Lifeguards ignored drowning tourist 'for not waving enough'
Fiona Govan · 6 Oct 2016, 11:59
Published: 06 Oct 2016 11:59 GMT+02:00
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- More than 400 people drown each year in Spain (11 Jun 15)
Julie Dudhill, 57, drowned off La Glea beach in Orihuela Costa south of Alicante on June 27th after going for a swim with her husband Andy.
The hearbroken husband told an inquest on Tuesday that his wife had been 'overcome' by waves and struggled to reach the shore so he sought the help of lifeguards.
Mr Dudhill, 51, said: "I turned around and literally she was just behind me as we were getting out but in that short space of time afterwards, she had difficulties getting back to shore and she said to me she was having difficulties."
Mr Dudhill said he had rushed to seek the help of lifeguards but they "didn’t react and stayed on the shore".
He said that they had "suggested that if she was having difficulties she would be waving her arms about more".
Mr Dudhill described how he then approched two more lifeguards and they too told him they did not believe his wife was in danger,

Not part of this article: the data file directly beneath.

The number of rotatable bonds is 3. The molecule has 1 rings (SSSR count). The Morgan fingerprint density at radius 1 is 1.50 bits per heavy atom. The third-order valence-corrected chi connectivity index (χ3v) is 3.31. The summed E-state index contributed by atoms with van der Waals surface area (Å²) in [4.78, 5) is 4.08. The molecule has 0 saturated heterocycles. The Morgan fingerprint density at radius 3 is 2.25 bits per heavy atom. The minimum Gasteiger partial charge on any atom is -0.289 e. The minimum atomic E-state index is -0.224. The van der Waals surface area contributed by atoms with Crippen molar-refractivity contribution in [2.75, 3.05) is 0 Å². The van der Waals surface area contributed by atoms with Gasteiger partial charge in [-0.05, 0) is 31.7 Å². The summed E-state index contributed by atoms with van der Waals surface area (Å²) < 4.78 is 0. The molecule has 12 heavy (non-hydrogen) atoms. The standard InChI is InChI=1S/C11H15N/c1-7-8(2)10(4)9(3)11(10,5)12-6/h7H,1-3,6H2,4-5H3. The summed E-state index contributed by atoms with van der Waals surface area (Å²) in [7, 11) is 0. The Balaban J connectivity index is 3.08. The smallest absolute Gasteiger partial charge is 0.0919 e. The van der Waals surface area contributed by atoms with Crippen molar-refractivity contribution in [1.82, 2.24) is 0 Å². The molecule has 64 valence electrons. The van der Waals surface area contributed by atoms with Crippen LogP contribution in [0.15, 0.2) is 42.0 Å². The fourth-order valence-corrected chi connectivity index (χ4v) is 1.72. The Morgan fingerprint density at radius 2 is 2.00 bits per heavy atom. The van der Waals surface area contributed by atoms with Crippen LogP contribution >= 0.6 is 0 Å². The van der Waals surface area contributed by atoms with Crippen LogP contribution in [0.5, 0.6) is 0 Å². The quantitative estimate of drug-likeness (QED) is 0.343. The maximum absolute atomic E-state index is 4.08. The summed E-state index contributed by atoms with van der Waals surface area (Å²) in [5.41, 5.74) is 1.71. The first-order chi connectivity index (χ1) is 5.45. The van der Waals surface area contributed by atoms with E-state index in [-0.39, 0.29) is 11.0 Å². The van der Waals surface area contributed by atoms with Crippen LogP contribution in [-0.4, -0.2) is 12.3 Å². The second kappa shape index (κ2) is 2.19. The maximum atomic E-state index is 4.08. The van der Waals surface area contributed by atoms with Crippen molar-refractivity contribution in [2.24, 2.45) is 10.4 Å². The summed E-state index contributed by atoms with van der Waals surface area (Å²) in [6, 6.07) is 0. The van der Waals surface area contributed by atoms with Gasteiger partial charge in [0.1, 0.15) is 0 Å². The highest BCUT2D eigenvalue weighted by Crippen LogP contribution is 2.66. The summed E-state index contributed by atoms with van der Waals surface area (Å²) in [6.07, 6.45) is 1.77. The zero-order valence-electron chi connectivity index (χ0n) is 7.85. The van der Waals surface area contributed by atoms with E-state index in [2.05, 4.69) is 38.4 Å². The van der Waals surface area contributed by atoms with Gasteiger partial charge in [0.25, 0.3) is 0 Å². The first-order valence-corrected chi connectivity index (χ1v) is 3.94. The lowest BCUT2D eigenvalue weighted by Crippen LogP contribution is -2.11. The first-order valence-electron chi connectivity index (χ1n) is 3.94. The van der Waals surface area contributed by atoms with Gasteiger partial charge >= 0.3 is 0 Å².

He told Basignstoke Coroner’s Court in Hampshire that after his pleas for help fell on deaf ears he set out to rescue her himself, which he said prompted one of the lifeguards to take a "leisurely swim out to her".
"Then the next thing I know, the lifeguard is saying she needs oxygen, but by the time they brought her back I just knew it was too late."
Mr Dudhill told the court: "It’s dreadful from the lifeguards, especially on a crowded beach."
Andrew Bradley, the coroner, recorded a verdict of accidental death.
At the time of the drowning council authorities said the red flag had been flying on the beach which means bathers are prohibited from swimming.
A total of 321 people drowned in Spain up until the end of August, with 86 percent of those occurring in zones where there were no life guards on duty, according to figures released by the Spain’s national life-saving federation.